William Hill has gone on record to state that the government’s measures against problem gambling and it’s clampdown on fixed-odds betting terminals (FOBTs) will lead to a significant drop in full-year profits.
Taking into account the tough high street conditions, coupled with an increase in taxes, the UK bookmaker now expects its full-year profits to fall to between £225 million and £245 million — much lower than the £291.3 million the company made last year.
William Hill said it suffered losses in the wake of October’s football results and had a poor run during the summer’s horse racing. This is despite benefiting from the final stages of the World Cup.
The bookmaker also said its online profits would be down £20 million from its initial forecast. Next year, it would fall by £25 million. The downgrade is partly due to an increase in remote gaming duty (RGD). The government recently announced that it will increase RGD from 15% to 21%.
As part of stringent measures to tackle gambling addiction and prevent money laundering, the government has ordered bookmakers to conduct a series of checks on online customers, which led to William Hill closing several accounts. This has hit profits badly, as some customers are now shifting to alternative betting firms.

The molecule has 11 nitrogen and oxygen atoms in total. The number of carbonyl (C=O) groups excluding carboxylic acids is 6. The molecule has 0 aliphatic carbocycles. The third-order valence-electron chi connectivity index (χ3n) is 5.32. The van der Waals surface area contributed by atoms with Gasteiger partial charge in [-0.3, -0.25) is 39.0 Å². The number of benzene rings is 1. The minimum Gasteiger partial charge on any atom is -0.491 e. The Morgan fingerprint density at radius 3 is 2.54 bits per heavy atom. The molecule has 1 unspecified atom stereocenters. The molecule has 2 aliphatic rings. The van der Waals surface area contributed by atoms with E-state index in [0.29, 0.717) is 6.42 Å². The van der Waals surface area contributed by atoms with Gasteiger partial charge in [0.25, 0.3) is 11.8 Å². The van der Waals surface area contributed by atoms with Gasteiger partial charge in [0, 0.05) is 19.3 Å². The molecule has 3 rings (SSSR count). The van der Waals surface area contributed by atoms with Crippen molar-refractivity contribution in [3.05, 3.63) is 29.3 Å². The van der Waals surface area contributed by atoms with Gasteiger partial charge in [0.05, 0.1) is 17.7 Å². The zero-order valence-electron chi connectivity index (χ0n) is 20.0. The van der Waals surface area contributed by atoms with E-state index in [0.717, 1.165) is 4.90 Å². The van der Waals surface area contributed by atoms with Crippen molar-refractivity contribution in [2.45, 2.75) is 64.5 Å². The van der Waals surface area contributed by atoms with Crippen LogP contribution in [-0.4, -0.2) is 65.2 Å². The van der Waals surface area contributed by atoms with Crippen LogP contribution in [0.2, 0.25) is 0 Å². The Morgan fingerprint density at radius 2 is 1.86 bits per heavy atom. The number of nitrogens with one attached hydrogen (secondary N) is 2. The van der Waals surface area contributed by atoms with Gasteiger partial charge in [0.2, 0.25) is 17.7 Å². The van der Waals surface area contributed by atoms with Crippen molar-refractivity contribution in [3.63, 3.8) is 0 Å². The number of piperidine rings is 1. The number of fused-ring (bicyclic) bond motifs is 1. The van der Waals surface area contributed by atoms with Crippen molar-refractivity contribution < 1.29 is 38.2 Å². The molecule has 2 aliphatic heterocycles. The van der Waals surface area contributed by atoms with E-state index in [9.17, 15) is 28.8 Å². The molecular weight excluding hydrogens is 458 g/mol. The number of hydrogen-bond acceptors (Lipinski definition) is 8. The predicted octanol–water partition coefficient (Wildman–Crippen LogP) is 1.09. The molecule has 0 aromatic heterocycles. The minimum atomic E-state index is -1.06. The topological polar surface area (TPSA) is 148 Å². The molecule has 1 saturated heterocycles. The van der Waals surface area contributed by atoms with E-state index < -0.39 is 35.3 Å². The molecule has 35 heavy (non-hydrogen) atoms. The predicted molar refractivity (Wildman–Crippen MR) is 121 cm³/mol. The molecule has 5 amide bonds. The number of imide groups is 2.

In February, the firm was slapped by a massive £6.2 million fine by the UK Gambling Commission (UKGC) for failing to deal with money laundering. William Hill allowed financial transactions linked to criminal activities according to the UKGC investigation. One customer was also found to have been using stolen money from his employer to fund his gambling addiction, while another customer swindled money from elderly victims.
William Hill said it is planning to close up to 900 betting shops, as a result of the government’s decision to reduce its maximum stakes on FOBTs to just £2. The firm has recorded £820 million in losses for the first half of 2018.
William Hill Turns To US Sports Betting Market
Chief Executive Philip Bowcock said the company has been undergoing significant changes over the last two years, and has been making efforts to improve its digital business and financial flexibility in preparation for key changes in gambling regulations.
As William Hill deals with significant losses as a result of the clampdown in the UK, the firm is eyeing the highly-profitable sports betting market in the US. William Hill is the only firm to take sports bets in the first five states that allow regulated sports betting which include Nevada, New Jersey, West Virginia, Delaware and Mississippi. Bowcock said their goal is to serve customers in every state.